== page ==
Investigating the Fire on the Diving Vessel Conception

In the early morning hours of September 2, 2019 off the California coast, fire broke out on-board the 75-foot chartered scuba diving vessel Conception.  The fire ultimately killed 33 passengers and one of the crew members.  CED Technologies has extensive expertise related to marine and fire accidents.  CED is often asked for insight into what we would investigate to determine what could have caused or contributed to the disaster.

 

First and foremost, we would need to inspect the vessel.  Conception has been raised by the United States Coast Guard and she is currently being moved to a naval facility where experts will be reviewing the hull, power, fuel, electrical and other systems.  The hull and its systems will help investigators determine potential causation, or at least create areas to review.  So, what would CED do if involved with this investigation?  Prior to inspecting the actual vessel, CED experts would take a step back and undertake a research effort to try to understand the vessel prior to the incident.  CED experts would attempt to find the answers to the following questions:

 

  1. Design & Manufacturing

Configuration of vessel:

Original manufacturing plans for vessel
Photos of vessel
Was the vessel originally configured with berths?
Who designed and installed the berths?
When was the vessel last inspected by USCG?
How were the emergency exits intended to work?
Who designed the emergency exits?
What sensors were on the vessel for smoke, carbon monoxide, heat, etc.?
What was the air distribution system design?
Did the vessel have any fire protection systems in the:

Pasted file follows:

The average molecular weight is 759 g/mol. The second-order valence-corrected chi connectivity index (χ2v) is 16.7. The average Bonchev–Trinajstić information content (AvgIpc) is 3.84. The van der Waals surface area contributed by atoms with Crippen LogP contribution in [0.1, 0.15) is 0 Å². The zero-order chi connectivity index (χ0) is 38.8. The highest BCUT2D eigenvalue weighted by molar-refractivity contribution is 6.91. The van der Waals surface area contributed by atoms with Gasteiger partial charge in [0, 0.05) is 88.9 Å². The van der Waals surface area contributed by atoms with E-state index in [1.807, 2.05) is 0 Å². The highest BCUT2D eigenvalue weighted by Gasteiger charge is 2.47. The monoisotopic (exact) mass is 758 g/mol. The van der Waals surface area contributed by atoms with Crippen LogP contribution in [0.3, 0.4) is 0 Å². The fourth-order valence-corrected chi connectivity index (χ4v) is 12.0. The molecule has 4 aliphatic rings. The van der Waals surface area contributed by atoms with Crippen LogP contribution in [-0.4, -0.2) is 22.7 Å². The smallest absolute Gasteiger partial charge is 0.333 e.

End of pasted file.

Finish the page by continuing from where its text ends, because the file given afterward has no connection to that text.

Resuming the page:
bilge
engine room and/or mechanical rooms
galley
common spaces
berthing areas

Fuel system: location, capacity, distribution systems.

 

  1. Electrical & Fire Suppression Systems

Electrical system and/or status of circuit protection breakers (closed, open, tripped, etc.)
Fire suppression system for vessel

central control and alarms

Fire suppression for cooking equipment in galley

hoods, vents, exhaust fans
fire extinguishers: portable and fixed

 

  1. Maintenance and Repairs to the Vessel

Maintenance and service records
Appliance installations
Firefighting equipment maintenance records

 

  1. Operating and Safety Protocols

Operating Protocols – Ship’s Standard Operating Procedures (SOPs)

watch responsibilities
underway duties
crew firefighting procedures

Was a pre-departure safety briefing conducted?
Was a safety/fire drill conducted?
Were passengers instructed on the use of the exits?
Were abandon ship stations assigned and reviewed?
What was the level of crew firefighting training?

 

  1. Timeline and Witness Statements:

Event timeline leading up to incident- events throughout day, 24 hours prior
Incident timeline – progression of fire/explosion
First awareness: record of transmissions requesting assistance
Firefighting attempts
Rescue attempts
First responder(s) statements.

 

Once CED experts have assembled the answers to these questions, they would then be ready to inspect the vessel to look for any similarities or patterns to help determine causation.  Forensic engineering involves more than just inspecting the scene of an accident.  People often assume that experts are able to arrive on a scene and instantly determine what happened, or what was a contributor – but determining causation is much more than one initial inspection.  It is approaching accidents and failures using a multi-faceted methodology, gathering data, analyzing, and understanding procedures and safety measures.  Meticulous research prepares the engineering team with their best options to determine what actually occurred.  We certainly hope that this is case with Conception, so that such catastrophes can be prevented in the future.

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